Gumbo is the history of the Gulf South in a big pot. Okra, or as Africans called it gombo, can be used to thicken this big pot of history. You can also use filé to thicken, which is ground sassafras leaves, and was known as kombo to Choctaw Indians. Mix Choctaw Indian, with coastal West Africa, … Continue reading Turkey and Andouille Gumbo
When I start tackling the subject of a roux, I automatically think back to a recipe book titled Who's Your Mama, Are You Catholic, and Can You Make a Roux, written by Marcelle Bienvenu. The cookbook is written in a beautiful way telling many stories of her childhood and family gatherings, but it's also written with the assumption … Continue reading Making a Roux Joe’s Way
Great Grandma Bryant could work us all under the table, and she only had one leg. She would roll herself to the garden, leap out of the chair, and cultivate the many vegetables and tobacco she grew in the North Carolina farmland of Sampson County. She was a hard worker and a Southern cook, not … Continue reading Great Grandma’s Poundcake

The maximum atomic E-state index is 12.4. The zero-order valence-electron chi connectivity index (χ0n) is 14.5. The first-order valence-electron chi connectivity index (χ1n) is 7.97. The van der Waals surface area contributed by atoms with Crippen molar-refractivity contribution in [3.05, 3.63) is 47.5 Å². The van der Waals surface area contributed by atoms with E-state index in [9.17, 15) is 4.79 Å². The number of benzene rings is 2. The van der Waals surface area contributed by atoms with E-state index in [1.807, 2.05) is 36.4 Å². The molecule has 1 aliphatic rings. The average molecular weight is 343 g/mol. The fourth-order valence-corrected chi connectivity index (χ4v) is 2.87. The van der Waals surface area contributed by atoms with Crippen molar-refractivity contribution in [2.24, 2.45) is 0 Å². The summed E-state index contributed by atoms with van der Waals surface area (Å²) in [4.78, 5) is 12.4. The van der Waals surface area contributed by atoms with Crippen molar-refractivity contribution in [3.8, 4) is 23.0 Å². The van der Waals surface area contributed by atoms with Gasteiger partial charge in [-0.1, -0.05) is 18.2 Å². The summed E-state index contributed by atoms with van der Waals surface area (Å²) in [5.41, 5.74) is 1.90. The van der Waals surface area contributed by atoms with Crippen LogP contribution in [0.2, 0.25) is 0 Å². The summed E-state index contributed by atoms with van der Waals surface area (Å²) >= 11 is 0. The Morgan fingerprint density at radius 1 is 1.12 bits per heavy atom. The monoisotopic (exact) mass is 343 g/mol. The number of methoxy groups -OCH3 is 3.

Sweet potatoes have long been a staple in Southern households including the home I grew up in. Grandma Pendarvis used to grow rows and rows of them in her garden and would lay them out in the sun to "cure". She grew some of the biggest sweet potatoes in Mobile County and was even featured in … Continue reading Sage Sweet Potatoes
Whether you're a seafood person or not you can take something from this recipe because you can easily substitute oysters with extra portabella mushrooms, various meats, or meat substitutes. Dressing is the Southern word for stuffing and is mostly served during Thanksgiving and Christmas holidays, but it can be served anytime especially when you're seeking a … Continue reading Oyster Dressing
Mama's way of making the easiest buttermilk biscuits.